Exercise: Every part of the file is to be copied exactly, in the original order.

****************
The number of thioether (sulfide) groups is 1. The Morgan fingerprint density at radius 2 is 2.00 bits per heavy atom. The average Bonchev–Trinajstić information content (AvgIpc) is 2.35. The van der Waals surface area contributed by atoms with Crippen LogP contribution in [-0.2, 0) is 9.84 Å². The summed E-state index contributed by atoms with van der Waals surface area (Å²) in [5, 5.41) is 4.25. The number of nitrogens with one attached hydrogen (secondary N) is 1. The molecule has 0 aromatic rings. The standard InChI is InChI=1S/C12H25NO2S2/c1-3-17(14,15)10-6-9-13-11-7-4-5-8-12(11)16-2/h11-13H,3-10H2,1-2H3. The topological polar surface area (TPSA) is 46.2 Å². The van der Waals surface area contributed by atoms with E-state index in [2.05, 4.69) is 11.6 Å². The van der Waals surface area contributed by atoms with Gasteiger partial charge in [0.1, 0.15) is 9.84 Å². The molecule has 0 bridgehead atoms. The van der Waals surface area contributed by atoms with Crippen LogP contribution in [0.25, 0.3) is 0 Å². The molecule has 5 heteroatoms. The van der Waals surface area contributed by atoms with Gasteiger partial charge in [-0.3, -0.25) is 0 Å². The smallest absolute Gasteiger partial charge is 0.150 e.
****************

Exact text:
The number of thioether (sulfide) groups is 1. The Morgan fingerprint density at radius 2 is 2.00 bits per heavy atom. The average Bonchev–Trinajstić information content (AvgIpc) is 2.35. The van der Waals surface area contributed by atoms with Crippen LogP contribution in [-0.2, 0) is 9.84 Å². The summed E-state index contributed by atoms with van der Waals surface area (Å²) in [5, 5.41) is 4.25. The number of nitrogens with one attached hydrogen (secondary N) is 1. The molecule has 0 aromatic rings. The standard InChI is InChI=1S/C12H25NO2S2/c1-3-17(14,15)10-6-9-13-11-7-4-5-8-12(11)16-2/h11-13H,3-10H2,1-2H3. The topological polar surface area (TPSA) is 46.2 Å². The van der Waals surface area contributed by atoms with E-state index in [2.05, 4.69) is 11.6 Å². The van der Waals surface area contributed by atoms with Gasteiger partial charge in [0.1, 0.15) is 9.84 Å². The molecule has 0 bridgehead atoms. The van der Waals surface area contributed by atoms with Crippen LogP contribution in [0.25, 0.3) is 0 Å². The molecule has 5 heteroatoms. The van der Waals surface area contributed by atoms with Gasteiger partial charge in [-0.3, -0.25) is 0 Å². The smallest absolute Gasteiger partial charge is 0.150 e.